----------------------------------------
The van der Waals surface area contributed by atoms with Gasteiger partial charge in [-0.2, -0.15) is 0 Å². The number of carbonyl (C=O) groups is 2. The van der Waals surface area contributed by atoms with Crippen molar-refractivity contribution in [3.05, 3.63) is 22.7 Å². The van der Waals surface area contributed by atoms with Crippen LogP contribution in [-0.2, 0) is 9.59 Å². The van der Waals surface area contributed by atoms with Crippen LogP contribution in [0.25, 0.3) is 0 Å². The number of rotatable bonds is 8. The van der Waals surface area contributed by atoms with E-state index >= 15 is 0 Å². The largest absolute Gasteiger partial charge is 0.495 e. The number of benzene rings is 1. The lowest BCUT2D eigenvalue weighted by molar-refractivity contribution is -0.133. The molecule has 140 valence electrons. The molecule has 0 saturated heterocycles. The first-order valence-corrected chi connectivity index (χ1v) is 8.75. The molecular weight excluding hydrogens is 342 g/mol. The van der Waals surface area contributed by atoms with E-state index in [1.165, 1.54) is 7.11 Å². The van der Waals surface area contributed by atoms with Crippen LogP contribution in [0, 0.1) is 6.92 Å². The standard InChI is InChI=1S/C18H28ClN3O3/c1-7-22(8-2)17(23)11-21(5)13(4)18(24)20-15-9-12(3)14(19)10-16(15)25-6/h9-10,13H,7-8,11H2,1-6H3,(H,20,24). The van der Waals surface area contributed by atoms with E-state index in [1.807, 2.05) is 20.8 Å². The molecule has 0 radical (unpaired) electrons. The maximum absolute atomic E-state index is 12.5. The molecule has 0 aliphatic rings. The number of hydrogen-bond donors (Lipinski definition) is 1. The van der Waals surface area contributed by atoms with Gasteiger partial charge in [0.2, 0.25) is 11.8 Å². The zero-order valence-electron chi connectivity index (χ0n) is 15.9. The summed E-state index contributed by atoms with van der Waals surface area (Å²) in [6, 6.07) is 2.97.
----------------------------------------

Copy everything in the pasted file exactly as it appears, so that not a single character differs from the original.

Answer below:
The van der Waals surface area contributed by atoms with Gasteiger partial charge in [-0.2, -0.15) is 0 Å². The number of carbonyl (C=O) groups is 2. The van der Waals surface area contributed by atoms with Crippen molar-refractivity contribution in [3.05, 3.63) is 22.7 Å². The van der Waals surface area contributed by atoms with Crippen LogP contribution in [-0.2, 0) is 9.59 Å². The van der Waals surface area contributed by atoms with Crippen LogP contribution in [0.25, 0.3) is 0 Å². The number of rotatable bonds is 8. The van der Waals surface area contributed by atoms with E-state index >= 15 is 0 Å². The largest absolute Gasteiger partial charge is 0.495 e. The number of benzene rings is 1. The lowest BCUT2D eigenvalue weighted by molar-refractivity contribution is -0.133. The molecule has 140 valence electrons. The molecule has 0 saturated heterocycles. The first-order valence-corrected chi connectivity index (χ1v) is 8.75. The molecular weight excluding hydrogens is 342 g/mol. The van der Waals surface area contributed by atoms with E-state index in [1.165, 1.54) is 7.11 Å². The van der Waals surface area contributed by atoms with Crippen LogP contribution in [0, 0.1) is 6.92 Å². The standard InChI is InChI=1S/C18H28ClN3O3/c1-7-22(8-2)17(23)11-21(5)13(4)18(24)20-15-9-12(3)14(19)10-16(15)25-6/h9-10,13H,7-8,11H2,1-6H3,(H,20,24). The van der Waals surface area contributed by atoms with E-state index in [1.807, 2.05) is 20.8 Å². The molecule has 0 radical (unpaired) electrons. The maximum absolute atomic E-state index is 12.5. The molecule has 0 aliphatic rings. The number of hydrogen-bond donors (Lipinski definition) is 1. The van der Waals surface area contributed by atoms with Gasteiger partial charge in [0.2, 0.25) is 11.8 Å². The zero-order valence-electron chi connectivity index (χ0n) is 15.9. The summed E-state index contributed by atoms with van der Waals surface area (Å²) in [6, 6.07) is 2.97.